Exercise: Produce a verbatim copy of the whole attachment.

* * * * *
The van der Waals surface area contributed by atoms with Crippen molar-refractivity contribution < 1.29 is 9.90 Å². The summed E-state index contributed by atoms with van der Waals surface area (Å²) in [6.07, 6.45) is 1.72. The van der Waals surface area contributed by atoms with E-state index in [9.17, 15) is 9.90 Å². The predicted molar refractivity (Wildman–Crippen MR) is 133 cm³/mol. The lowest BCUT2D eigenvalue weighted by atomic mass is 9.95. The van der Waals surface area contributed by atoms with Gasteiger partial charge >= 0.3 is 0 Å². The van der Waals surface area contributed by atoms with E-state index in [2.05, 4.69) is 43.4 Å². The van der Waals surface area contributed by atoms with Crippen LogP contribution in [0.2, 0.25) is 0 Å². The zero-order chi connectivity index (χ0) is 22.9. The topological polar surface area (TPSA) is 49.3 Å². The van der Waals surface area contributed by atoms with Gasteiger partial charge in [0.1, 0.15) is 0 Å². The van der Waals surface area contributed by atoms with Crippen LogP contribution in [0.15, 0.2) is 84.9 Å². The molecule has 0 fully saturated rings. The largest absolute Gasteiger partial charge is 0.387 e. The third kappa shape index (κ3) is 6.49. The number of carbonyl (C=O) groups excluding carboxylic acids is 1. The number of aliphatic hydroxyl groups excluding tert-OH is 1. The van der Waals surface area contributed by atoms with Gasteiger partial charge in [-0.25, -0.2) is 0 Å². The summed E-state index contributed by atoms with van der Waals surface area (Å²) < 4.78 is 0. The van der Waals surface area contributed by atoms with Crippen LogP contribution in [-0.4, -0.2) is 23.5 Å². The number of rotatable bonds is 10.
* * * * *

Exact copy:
The van der Waals surface area contributed by atoms with Crippen molar-refractivity contribution < 1.29 is 9.90 Å². The summed E-state index contributed by atoms with van der Waals surface area (Å²) in [6.07, 6.45) is 1.72. The van der Waals surface area contributed by atoms with E-state index in [9.17, 15) is 9.90 Å². The predicted molar refractivity (Wildman–Crippen MR) is 133 cm³/mol. The lowest BCUT2D eigenvalue weighted by atomic mass is 9.95. The van der Waals surface area contributed by atoms with Gasteiger partial charge >= 0.3 is 0 Å². The van der Waals surface area contributed by atoms with E-state index in [2.05, 4.69) is 43.4 Å². The van der Waals surface area contributed by atoms with Crippen LogP contribution in [0.2, 0.25) is 0 Å². The zero-order chi connectivity index (χ0) is 22.9. The topological polar surface area (TPSA) is 49.3 Å². The van der Waals surface area contributed by atoms with Gasteiger partial charge in [0.1, 0.15) is 0 Å². The van der Waals surface area contributed by atoms with Crippen LogP contribution in [0.15, 0.2) is 84.9 Å². The molecule has 0 fully saturated rings. The largest absolute Gasteiger partial charge is 0.387 e. The third kappa shape index (κ3) is 6.49. The number of carbonyl (C=O) groups excluding carboxylic acids is 1. The number of aliphatic hydroxyl groups excluding tert-OH is 1. The van der Waals surface area contributed by atoms with Gasteiger partial charge in [-0.25, -0.2) is 0 Å². The summed E-state index contributed by atoms with van der Waals surface area (Å²) < 4.78 is 0. The van der Waals surface area contributed by atoms with Crippen LogP contribution in [-0.4, -0.2) is 23.5 Å². The number of rotatable bonds is 10.